May 10, 2005

Free Prayers at the Beach

ACROSS FROM MAIN BEACH IN LAGUNA BEACH is a coffee shop with outdoor tables. They are the best places in town to have coffee in the afternoon. Lots of people think so and come to the shop for coffee and stake out their tables.

One man and his mission are there daily. His is the table with the sign "Bible Answer Stand, How May I Pray for You?" I think about that question and decide to ask him for a SpeedPrayer.

"Okay," he says, "I can do that. What do you need?"

"I'd like you pray that, soon, I get a call from God. I'm waiting by the phone but he doesn't call and he doesn't write. If you get through, tell him it is okay to call collect.

I'm ready to accept the charges." He writes down my request in a small notebook.

"Okay, I can do that." He pauses for a minute and closes his eyes. Then he opens them. "Done, he says."No, I don't accept donations. This is what I do."

Others come and go around me as I work on my manuscript on this fine February day by the ocean. Two tables over a sad blonde with a canvas smeared with iridescent purple goop turned towards the world flirts with a guitar playing man who is tuning and strumming at the next table. He bends over his strings and tunes and strums aimlessly. No eye contact. After a minute or two, she looks away.

I glance down at my cell phone. Nope. No calls missed, no messages waiting. I glance over at the sad blonde. She's still waiting.

Why does she sit there waiting with her hideous paintings turned towards the world? Doesn't she know that they only advertise her confusion, need and vulnerability?

Perhaps she does, but perhaps, in truth, all she's saying is "This is the best I can do. The very best. Isn't it enough?" And it should be. It should be.

One table over, the guitarist picks and strums looking for a tune he'll never find. Giving up, he packs up the guitar and walks off thinking, "That was the best I could do. Shouldn't it be enough?" And it should be. It should.

What's to be gleaned from this? Very little except perhaps that people should learn how to sit down at tables where other people are waiting.

Two minutes after the guitarist disappears, the sad blonde picks up the hideous painting and leaves. As she walks off I notice a price tag on the back of the painting.

Shopping. But still doing the best she can.

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Posted by Vanderleun at May 10, 2005 5:14 PM | TrackBack
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"It is impossible to speak in such a way that you cannot be misunderstood." -- Karl Popper N.B.: Comments are moderated and may not appear immediately. Comments that exceed the obscenity or stupidity limits will be either edited or expunged.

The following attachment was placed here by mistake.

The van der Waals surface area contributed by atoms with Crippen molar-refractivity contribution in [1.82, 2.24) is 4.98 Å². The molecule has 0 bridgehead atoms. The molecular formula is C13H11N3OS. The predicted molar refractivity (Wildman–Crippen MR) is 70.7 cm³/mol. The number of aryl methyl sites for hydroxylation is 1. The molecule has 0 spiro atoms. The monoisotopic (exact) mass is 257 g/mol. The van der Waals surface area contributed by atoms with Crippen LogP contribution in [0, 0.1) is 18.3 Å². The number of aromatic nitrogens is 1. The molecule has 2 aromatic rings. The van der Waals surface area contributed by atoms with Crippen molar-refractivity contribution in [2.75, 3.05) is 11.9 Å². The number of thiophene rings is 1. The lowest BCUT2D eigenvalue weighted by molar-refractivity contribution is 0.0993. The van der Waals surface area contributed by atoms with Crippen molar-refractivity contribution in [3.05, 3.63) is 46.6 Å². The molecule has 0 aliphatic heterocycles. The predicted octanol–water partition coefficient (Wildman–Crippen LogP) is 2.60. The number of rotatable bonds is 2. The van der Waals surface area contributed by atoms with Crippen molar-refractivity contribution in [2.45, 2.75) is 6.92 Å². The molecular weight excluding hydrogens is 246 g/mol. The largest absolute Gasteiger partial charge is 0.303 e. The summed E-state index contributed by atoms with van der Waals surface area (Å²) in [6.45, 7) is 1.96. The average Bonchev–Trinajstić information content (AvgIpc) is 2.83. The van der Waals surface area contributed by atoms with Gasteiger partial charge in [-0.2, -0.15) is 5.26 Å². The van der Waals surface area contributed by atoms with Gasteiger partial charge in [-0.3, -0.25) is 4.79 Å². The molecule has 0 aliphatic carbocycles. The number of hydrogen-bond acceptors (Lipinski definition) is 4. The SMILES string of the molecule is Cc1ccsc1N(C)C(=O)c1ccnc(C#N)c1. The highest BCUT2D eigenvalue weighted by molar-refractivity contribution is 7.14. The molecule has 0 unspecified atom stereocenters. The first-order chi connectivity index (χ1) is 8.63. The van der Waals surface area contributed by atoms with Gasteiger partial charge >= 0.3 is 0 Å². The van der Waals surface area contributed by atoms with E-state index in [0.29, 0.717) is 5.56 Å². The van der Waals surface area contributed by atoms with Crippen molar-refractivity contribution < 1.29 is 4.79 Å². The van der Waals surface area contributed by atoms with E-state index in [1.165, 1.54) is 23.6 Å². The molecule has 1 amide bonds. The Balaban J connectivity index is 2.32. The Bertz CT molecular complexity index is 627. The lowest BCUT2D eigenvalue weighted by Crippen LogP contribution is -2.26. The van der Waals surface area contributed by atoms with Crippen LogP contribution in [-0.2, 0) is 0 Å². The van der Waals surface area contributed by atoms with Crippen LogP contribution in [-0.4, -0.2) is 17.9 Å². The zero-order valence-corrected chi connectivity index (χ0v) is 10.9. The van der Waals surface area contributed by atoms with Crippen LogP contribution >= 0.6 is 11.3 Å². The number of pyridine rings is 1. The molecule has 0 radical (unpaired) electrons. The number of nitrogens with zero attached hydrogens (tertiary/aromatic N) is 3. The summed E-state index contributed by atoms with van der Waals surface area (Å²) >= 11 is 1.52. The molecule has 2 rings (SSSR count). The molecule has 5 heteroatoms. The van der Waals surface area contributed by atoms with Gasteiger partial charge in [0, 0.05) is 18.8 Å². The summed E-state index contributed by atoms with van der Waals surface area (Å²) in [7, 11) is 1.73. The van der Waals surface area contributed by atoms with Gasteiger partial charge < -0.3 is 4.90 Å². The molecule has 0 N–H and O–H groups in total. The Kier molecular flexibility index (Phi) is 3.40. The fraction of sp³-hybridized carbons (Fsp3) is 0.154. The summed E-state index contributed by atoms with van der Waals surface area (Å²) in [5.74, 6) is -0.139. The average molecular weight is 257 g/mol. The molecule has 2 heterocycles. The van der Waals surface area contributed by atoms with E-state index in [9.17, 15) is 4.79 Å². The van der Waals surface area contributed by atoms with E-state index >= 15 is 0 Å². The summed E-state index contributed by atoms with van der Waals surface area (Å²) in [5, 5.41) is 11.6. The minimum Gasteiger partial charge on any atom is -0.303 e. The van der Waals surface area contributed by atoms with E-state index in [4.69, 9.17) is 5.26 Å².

Your essay reminds me of a painting that a son-in-law had hanging in his kitchen in Dallas, TX. The painting is famous and hangs in an art gallery in Chicago I believe. The painting depicts a man and a women sitting together with their faces toward the viewer and another individual in profile. This scene is in a late night café located in an angular intersection of two streets that define the geometry of the café. The lighting is just luminous enough to allow you to distinguish the individuals depicted. I recall my instant response to the scene depicted – just how alone in the universe are we all, those who can comprehend, realize. Your description of the coffee shop scene reminded me vividly of my reaction to that painting. Thanks again!

Posted by: Hugh Smith at February 16, 2005 6:17 PM

You are very welcome. Thanks for that description of the painting. Sounds like Hopper.

Posted by: Gerard Van Der Leun at February 16, 2005 7:22 PM

Hopper's "Nighthawks".

Posted by: P.A. Breault at February 16, 2005 9:01 PM

its the socal syndrome -- needing to be special, to be noticed. used to be a l.a. thing, now the entire region is afflicted.

what's it like to live in laguna, these days ? i used to work in a liquor store on pch; gives one a kind of inside look at what goes on in a town.

Posted by: cjm at February 16, 2005 10:20 PM

The wonder of the web that helps to tweak the mature moments of my misplaced memory. Yes, it is Nighthawks by Hopper. And Google provided the following URL that includes the painting and a text description from “Sister Wendy’s American Masterpieces”.

Posted by: Hugh Smith at February 17, 2005 4:31 AM

a kitchen
is an odd place
to hang an oil painting.

i guess it was
a painting of a diner.


Posted by: doc at February 17, 2005 12:52 PM

Doc, No he is a manic/depressive very bright with a terrific country singing voice and when he sets his mind to something becomes annoyingly intense. He has restored a couple of Victorian style homes, formed a band and managed to piss me off on two occasions. Since I have retired from the Army, I have given up the killing game otherwise it might have happened. Maybe its because he graduated from Texas A&M.
BTW in one of his manic phases he took an art appreciation course – hence the Nighthawk in the kitchen. He is also a gourmet cook who apparently needs a lot of inspiration.

Posted by: Hugh Smith at February 17, 2005 3:05 PM

Hugh -

that Hopper had to be worth a bit of cash.

my comment was regarding the
costs of restoration services
(good old hambuger grease and all that).

as i've heard it put,
engineers are "Convergent Thinkers"...and...
arty-types are "Divergent Thinkers".
some of them never stop "diverging".
the better ones seem to keep it in check,

it seems musicians are both gifted/afflicted
on a fairly consistent basis.


Posted by: doc at February 17, 2005 9:33 PM
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